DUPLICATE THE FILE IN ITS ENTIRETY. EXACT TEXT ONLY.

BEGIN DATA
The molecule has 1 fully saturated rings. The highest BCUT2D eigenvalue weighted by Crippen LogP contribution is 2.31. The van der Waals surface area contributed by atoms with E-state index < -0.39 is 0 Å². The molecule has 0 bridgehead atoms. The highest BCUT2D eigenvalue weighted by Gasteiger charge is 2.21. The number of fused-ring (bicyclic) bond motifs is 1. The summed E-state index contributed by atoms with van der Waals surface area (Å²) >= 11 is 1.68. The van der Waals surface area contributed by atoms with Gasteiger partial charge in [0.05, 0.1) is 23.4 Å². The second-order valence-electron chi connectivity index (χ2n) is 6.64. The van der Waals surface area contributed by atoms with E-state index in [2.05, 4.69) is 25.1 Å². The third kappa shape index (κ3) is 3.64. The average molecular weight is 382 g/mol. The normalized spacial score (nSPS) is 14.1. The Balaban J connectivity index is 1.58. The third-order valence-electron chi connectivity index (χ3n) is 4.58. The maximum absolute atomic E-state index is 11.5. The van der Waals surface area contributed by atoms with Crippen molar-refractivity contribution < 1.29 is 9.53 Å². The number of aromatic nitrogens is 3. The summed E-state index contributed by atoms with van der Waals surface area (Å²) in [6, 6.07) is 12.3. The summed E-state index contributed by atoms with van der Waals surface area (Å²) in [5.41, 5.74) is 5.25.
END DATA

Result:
The molecule has 1 fully saturated rings. The highest BCUT2D eigenvalue weighted by Crippen LogP contribution is 2.31. The van der Waals surface area contributed by atoms with E-state index < -0.39 is 0 Å². The molecule has 0 bridgehead atoms. The highest BCUT2D eigenvalue weighted by Gasteiger charge is 2.21. The number of fused-ring (bicyclic) bond motifs is 1. The summed E-state index contributed by atoms with van der Waals surface area (Å²) >= 11 is 1.68. The van der Waals surface area contributed by atoms with Gasteiger partial charge in [0.05, 0.1) is 23.4 Å². The second-order valence-electron chi connectivity index (χ2n) is 6.64. The van der Waals surface area contributed by atoms with E-state index in [2.05, 4.69) is 25.1 Å². The third kappa shape index (κ3) is 3.64. The average molecular weight is 382 g/mol. The normalized spacial score (nSPS) is 14.1. The Balaban J connectivity index is 1.58. The third-order valence-electron chi connectivity index (χ3n) is 4.58. The maximum absolute atomic E-state index is 11.5. The van der Waals surface area contributed by atoms with Crippen molar-refractivity contribution < 1.29 is 9.53 Å². The number of aromatic nitrogens is 3. The summed E-state index contributed by atoms with van der Waals surface area (Å²) in [6, 6.07) is 12.3. The summed E-state index contributed by atoms with van der Waals surface area (Å²) in [5.41, 5.74) is 5.25.